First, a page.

Admire, touch, and listen to Emain Macha – Navan Centre and Fort

Updated On: September 13, 2023

Navan Centre

Have you ever tried sitting meditation in a pre-historical place? It might seem strange, but you will change your mind when you visit the Navan Centre and Fort. Want to have some fun? Navan Centre is one of the most enjoyable places for the whole family, too. There you can learn, in a fun and educational way, about the construction of the Navan Fort. These legendary places are surely unforgettable.

Location of Navan Centre and Fort

This ancient attraction site is situated in 81 Killylea Road, Armagh, Northern Ireland. The Navan Centre is not far from the archaeological site. Check out the following map location:

Behind the Scene

Who is behind introducing the stunning place of Navan Centre and Fort? Who reserves the monuments in their best state and puts the exact effort into enriching humanity with this cultural heritage? Many archaeological excavations have been carried out by professors and archaeologists from different universities, governmental agencies, and museums for many years. In 1961–1971, excavations were carried out by Dudley Waterman.


More so, the excavations continued at the Navan Centre & Fort site in 1998 by Professor Jim Mallory of the School of Archaeology and Palaeoecology, Queen’s University Belfast. His excavations took part in a part of the ditch surrounding Navan Fort. Further excavations were carried out in 1994 and 1995 by a geophysical survey, led by Dr. Chris Lynn of the Environment and Heritage Service: Built Heritage. Navan Centre and Fort are currently run under state care.

So, get a closer look at Navan Fort and see how people used to build their structures back at the time when there was a lack of the technology we‘ve got today.

History & Construction

Navan Centre and Fort or previously known as Emain Macha, is a superb ceremonial monument which was completely built, in the structure we see today, throughout different decades.

Furthermore, this ancient attraction site is situated near Armagh, Northern Ireland, and is marked by a large bank and ditch surrounding it completely and the ditch is on its west side. There are two monuments inside the enclosure of the Fort.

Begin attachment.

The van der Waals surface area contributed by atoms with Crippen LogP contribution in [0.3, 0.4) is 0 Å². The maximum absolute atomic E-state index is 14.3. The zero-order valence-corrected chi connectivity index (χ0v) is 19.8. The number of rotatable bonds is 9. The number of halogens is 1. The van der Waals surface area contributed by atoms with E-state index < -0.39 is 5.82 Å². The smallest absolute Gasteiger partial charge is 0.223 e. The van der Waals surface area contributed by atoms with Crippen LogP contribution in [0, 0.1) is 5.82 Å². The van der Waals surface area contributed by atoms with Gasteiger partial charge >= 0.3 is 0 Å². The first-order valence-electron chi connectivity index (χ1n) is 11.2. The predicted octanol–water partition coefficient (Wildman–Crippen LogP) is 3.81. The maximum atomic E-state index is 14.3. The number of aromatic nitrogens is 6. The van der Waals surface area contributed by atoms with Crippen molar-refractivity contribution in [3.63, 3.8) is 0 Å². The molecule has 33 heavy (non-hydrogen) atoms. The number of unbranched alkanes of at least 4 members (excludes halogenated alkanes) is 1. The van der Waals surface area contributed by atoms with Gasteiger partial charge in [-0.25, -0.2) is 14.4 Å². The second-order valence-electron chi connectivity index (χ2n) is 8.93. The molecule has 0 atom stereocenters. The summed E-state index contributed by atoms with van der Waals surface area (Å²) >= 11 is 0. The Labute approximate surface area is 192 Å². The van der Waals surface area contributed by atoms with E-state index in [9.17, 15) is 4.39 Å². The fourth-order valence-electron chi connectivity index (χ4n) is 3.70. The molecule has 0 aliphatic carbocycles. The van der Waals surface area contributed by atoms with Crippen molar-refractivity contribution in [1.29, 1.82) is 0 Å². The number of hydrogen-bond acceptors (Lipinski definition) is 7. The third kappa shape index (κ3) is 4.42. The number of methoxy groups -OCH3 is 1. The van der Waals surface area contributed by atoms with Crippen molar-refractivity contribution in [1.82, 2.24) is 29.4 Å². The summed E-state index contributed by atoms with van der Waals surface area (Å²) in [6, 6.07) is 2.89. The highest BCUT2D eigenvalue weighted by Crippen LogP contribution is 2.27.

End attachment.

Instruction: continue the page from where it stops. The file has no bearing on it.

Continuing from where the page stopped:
There is a 40m diameter mound to the north-west of the centre and a 30m diameter ring barrow to the south-east. A ring of timbre poles, where the high mound now stands, was built 35m in diameter in the 8th century BCE. It was surrounded by a ditch, 45m in diameter, with an eastern entrance. Then, in the 4th century BCE, a wooden round building attached to a bigger round enclosure was constructed. That structure has been believed to be a roundhouse with a yard or an attached enclosure for practising rituals.

The Structure of the Building

Various theories emerged attempting to explain why such structures were built, whether they were constructed initially to serve as a temple or public hall and were later transformed into a sod-covered cairn. In 1999, according to 3 scholars, the timber building was constructed temporarily to be burnt for a certain purpose, or it may have been used as a temple before its ritual destruction.

They also claimed that presenting sacrificial offerings to the gods was the purpose of such ritual and that the structure was burnt and buried for it was symbolically offered to the otherworld. Dr. Chriss Lyn, of the Environment and Heritage Service: Built Heritage, explained such ritual saying that the Gouls, who were Celts inhabiting Goal during the Roman Period and the Iron Age, burnt people alive inside a large wooden effigy as a sacrifice to the gods.